Creative thinking bridges this gap between the technical and the human…the physical and the spiritual. Don’t get me wrong, I am not trying to set up a manifesto or say this is the only way of doing things, but it feels right. Many firms choose to simply take the ‘brief’ and articulate it in creative ways…but sometimes this creativity just seems like a reorganized regurgitation of what the client has come to the table with. This may be why some of our cities and spaces are so generic and lacking in the ability to accomplish civitas and nourish our people. When I was learning counseling I often heard of the coming take over by the insurance agencies and their position that they would only back and pay for quantifiably based therapeutic services. This is a position which is creeping into all of our professions and I believe that many professions are responding to it the best they can. In landscape architecture, the industry change towards green based design that has performative backing is quickly becoming absorbed as a prereq. Science is becoming the rule. The spiritual and intuitive is out. Function is king and form is secondary.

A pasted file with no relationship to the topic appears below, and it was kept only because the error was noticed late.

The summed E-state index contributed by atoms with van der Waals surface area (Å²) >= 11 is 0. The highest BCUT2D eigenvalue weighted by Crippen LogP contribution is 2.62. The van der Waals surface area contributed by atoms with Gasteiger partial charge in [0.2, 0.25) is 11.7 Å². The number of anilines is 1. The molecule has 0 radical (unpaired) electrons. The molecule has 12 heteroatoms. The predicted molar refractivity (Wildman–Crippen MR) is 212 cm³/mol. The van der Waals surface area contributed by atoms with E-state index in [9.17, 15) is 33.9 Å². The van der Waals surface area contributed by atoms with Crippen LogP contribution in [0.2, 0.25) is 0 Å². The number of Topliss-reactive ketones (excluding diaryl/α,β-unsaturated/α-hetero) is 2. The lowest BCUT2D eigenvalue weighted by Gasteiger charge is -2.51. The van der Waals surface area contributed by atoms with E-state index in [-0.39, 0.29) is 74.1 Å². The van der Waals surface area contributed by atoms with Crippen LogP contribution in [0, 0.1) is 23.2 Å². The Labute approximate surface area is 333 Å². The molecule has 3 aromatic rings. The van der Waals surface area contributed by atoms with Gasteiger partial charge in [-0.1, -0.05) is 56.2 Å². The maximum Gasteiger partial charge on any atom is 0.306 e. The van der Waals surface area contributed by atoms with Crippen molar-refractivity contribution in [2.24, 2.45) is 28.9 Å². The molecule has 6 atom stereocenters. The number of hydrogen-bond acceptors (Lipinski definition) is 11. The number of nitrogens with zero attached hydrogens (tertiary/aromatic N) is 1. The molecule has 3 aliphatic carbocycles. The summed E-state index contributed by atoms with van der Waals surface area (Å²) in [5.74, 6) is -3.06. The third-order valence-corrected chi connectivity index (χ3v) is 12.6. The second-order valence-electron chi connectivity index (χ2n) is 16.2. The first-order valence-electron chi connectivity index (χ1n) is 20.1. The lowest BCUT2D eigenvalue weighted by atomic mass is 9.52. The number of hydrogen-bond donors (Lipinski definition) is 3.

So why the rant? Who knows? Maybe I just see passion when I go into some firms and not when I go into others. Some seem to punch the clock and do it for the man while others are excited about what they are doing and find it a release to go to work every day. Not everyone needs to have a thrill ride when they go to work…because honestly some of the parts of landscape architecture and design can be pretty repetitive and boring. But having an idea and chasing it to see how it turns out in the end is fantastic. Finding relevance outside of that idea and oneself and having the ability to position it in the greater context of society really drives that experience home.